In this video, a copper dung beetle navigates a small plant to get its dung ball to where it wanted to. Reading up a little more on these interesting beetles, I learnt that they may use it as food or for making brood ball, into which females then lay eggs! And in this case, both the male and female participate in the dung ball rolling. And it turns out, I happened to see this as well, with a smaller dung beetle species in these areas!
The speed at which they roll, the distance covered and the size of the dung ball, are all, to say the least, most impressive! a true story of David and Goliath! So next time you see a dung beetle, stop and watch what it is upto! you may come away surprised! 🙂
Around 5.30 am, I peeked out of the window and could see we were in the ghat areas already – foggy morning with very less visibility, forest cover on either side of the road and winding roads …
The start of a new beginning
The year was 2003; and we were all enthused and looking forward to the weekend trek. This was my first trek! And marks the beginning of many more to come. The location was Agumbe, the destination was Narasimha Parvatha, the highest peak in Agumbe. The rides those days, were a lot less optimal in the ‘comfort’ experience but no one really went to lengths complaining about it. When there was ‘chaat’ and ‘dosa’ to be had at 2 am, at a stop! 🙂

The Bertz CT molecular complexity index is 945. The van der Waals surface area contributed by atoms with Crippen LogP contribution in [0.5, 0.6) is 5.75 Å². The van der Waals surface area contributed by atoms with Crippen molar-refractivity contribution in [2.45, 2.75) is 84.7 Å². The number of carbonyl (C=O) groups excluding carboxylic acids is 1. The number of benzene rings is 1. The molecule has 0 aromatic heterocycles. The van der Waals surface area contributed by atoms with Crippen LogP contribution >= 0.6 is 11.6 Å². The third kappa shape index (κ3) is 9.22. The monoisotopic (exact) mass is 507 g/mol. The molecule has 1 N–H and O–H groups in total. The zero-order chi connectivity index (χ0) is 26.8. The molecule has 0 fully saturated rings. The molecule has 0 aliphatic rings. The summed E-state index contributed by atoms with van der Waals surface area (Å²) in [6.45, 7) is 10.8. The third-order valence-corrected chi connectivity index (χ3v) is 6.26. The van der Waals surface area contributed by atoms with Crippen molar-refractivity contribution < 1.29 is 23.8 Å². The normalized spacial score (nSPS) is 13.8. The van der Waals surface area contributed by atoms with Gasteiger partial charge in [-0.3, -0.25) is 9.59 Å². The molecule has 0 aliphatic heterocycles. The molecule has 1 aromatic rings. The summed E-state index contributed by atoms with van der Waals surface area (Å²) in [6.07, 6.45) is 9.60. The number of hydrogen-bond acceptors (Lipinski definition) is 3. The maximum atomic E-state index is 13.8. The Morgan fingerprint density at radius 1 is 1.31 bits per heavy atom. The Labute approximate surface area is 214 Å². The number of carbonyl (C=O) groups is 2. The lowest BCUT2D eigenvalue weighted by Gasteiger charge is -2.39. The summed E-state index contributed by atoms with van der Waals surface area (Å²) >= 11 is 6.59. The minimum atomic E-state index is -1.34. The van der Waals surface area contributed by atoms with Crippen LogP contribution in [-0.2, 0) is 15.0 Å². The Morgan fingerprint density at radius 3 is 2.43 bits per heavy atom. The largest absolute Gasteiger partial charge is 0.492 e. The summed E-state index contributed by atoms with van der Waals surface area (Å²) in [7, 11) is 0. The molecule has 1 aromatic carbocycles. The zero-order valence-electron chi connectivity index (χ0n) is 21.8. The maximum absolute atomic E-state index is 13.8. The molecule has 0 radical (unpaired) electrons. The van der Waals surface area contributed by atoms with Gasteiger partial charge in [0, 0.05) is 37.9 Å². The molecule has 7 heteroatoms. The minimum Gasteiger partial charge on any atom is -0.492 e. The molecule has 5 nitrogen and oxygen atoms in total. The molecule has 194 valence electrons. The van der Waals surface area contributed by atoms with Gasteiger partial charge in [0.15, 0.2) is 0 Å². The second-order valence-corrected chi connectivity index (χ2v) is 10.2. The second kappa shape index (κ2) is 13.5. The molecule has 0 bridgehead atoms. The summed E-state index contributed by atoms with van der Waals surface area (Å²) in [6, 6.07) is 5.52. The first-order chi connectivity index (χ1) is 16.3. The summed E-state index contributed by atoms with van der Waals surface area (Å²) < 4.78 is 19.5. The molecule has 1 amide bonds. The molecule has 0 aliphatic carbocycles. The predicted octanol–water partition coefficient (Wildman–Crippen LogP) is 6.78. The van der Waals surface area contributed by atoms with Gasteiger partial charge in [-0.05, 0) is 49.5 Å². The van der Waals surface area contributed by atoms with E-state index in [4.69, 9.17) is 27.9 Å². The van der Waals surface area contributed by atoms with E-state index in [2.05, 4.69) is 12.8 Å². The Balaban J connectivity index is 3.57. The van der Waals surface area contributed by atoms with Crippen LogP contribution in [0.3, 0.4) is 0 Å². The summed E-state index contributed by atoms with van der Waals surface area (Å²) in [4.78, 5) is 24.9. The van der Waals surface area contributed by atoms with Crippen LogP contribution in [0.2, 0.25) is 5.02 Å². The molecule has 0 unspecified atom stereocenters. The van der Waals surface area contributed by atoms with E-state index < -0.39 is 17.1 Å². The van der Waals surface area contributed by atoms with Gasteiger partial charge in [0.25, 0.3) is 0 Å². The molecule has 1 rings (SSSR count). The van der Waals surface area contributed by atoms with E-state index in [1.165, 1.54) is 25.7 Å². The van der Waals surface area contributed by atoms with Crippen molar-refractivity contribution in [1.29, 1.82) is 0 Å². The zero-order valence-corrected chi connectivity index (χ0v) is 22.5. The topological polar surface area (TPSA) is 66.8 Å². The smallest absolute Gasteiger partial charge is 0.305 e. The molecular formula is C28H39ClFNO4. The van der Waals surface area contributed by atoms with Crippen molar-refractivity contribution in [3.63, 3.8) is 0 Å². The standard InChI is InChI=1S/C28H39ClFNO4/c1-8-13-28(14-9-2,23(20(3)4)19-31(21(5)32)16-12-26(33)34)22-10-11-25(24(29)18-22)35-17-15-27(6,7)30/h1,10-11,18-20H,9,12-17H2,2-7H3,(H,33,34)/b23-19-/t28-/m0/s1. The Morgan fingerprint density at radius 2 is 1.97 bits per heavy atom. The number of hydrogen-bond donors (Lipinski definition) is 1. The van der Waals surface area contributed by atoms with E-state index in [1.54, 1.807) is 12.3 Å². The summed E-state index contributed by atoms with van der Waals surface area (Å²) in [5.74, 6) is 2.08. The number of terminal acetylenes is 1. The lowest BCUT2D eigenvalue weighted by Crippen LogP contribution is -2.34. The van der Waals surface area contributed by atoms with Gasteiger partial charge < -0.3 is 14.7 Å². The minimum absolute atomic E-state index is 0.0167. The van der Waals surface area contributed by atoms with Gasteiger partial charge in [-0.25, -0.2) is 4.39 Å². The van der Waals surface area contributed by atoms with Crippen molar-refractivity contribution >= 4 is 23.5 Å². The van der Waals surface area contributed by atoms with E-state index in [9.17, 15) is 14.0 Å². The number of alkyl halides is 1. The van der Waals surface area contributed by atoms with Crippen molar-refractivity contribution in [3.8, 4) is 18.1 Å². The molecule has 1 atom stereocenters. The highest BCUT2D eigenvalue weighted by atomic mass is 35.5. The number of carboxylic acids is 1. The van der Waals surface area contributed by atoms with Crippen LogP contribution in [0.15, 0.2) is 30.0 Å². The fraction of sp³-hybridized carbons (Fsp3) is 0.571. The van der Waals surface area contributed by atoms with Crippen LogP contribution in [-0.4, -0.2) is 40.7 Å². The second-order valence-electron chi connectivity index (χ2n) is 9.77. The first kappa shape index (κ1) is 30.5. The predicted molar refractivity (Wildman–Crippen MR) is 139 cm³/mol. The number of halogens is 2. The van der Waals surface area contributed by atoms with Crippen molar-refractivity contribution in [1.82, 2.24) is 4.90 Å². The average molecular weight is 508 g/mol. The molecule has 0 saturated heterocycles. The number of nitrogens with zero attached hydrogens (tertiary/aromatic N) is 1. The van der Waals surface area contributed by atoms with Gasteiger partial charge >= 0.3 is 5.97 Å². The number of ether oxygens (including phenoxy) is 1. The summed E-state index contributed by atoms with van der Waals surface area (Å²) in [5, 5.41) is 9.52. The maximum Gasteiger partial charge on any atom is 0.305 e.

Day 1 – The ascent to Narasimha Parvatha
It was a foggy January morning, when the bus made its way through the winding roads of the western ghats – my first whiff of the cold fresh air of the ghats! By the time we were near Agumbe, the bus had emptied itself, leaving only 7 passengers, six of us, another passenger, a driver and a conductor! Around 6.00 am, we were dropped off right outside a small restaurant, where we met Mr. Raghavendra Pai, who gave us directions to Mallandur from where we were to hire our guide for the trek. Though we did not stay or go around Agumbe, it gave the quaint village picture of the ‘Malgudi Days’ fame that I used to love watching on TV. We soon found out that they also had a very different, efficient and interesting paper delivery system as well – which involved a speeding minivan that whizzed by the small hotel and dropped the daily morning ‘Yuga Vani’ speedpost, literally with a thud on the dusty mud side road! After a 5km walk on a forest department built tar road, we reached Mallandur, where a few enquiries soon lead us to our guide’s house, near a ‘kallu mane’ – the house of M R Krishnappa alias MR.